Carbon and uranium radioactive dating
And this would also include things like trees and plants, which give us paper and cloth.
So, radiocarbon dating is also useful for determining the age of relics, such the Dead Sea Scrolls and the Shroud of Turin.
Uranium is not the only isotope that can be used to date rocks; we do see additional methods of radiometric dating based on the decay of different isotopes.
For example, with potassium-argon dating, we can tell the age of materials that contain potassium because we know that potassium-40 decays into argon-40 with a half-life of 1.3 billion years.
When the isotope is halfway to that point, it has reached its half-life.
There are different methods of radiometric dating that will vary due to the type of material that is being dated.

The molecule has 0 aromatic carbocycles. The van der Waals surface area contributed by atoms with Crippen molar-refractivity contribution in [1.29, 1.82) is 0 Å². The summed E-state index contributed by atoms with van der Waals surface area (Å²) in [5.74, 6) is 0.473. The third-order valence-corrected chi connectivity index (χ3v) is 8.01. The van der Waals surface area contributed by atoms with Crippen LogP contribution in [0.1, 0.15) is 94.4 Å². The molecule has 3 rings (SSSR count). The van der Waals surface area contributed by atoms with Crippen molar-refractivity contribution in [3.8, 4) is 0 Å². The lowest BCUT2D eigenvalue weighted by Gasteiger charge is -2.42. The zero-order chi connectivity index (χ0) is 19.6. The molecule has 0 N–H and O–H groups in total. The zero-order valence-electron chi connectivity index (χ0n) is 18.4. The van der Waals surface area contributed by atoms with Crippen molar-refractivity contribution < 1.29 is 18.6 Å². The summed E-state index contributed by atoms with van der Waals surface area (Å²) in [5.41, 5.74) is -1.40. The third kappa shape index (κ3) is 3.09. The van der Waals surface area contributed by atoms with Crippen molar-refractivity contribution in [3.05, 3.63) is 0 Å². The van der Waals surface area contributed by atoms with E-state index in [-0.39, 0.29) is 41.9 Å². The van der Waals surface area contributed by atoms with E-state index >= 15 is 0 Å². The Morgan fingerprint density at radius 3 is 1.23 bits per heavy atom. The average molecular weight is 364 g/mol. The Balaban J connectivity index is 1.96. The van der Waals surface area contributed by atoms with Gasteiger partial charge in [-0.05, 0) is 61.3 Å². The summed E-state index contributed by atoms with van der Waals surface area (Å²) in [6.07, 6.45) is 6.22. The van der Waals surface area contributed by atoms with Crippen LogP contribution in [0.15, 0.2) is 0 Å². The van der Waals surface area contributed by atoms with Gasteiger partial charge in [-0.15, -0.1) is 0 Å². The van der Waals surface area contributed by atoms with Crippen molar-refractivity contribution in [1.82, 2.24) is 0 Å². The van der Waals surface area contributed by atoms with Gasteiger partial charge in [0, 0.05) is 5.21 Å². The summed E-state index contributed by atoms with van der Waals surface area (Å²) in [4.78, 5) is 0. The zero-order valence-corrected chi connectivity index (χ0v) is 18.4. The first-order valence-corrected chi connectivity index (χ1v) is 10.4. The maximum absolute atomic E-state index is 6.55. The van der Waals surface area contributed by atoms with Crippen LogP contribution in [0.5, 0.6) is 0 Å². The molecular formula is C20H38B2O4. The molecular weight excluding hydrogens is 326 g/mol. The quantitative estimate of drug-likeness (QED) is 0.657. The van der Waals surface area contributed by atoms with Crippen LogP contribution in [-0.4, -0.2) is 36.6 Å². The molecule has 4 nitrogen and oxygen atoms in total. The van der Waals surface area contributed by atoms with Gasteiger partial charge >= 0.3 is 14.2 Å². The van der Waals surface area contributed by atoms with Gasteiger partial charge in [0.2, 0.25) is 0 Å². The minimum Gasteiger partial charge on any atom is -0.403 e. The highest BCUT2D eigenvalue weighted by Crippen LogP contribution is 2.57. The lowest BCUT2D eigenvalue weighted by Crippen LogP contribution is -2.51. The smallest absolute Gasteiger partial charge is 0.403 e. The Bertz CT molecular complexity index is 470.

For example, how do we know that the Iceman, whose frozen body was chipped out of glacial ice in 1991, is 5,300 years old?
When a plant or an animal dies, it stops taking in carbon-14.Radiometric dating, or radioactive dating as it is sometimes called, is a method used to date rocks and other objects based on the known decay rate of radioactive isotopes.Different methods of radiometric dating can be used to estimate the age of a variety of natural and even man-made materials.Carbon-14 is continually being created in the atmosphere due to the action of cosmic rays on nitrogen in the air.Carbon-14 combines with oxygen to create carbon dioxide.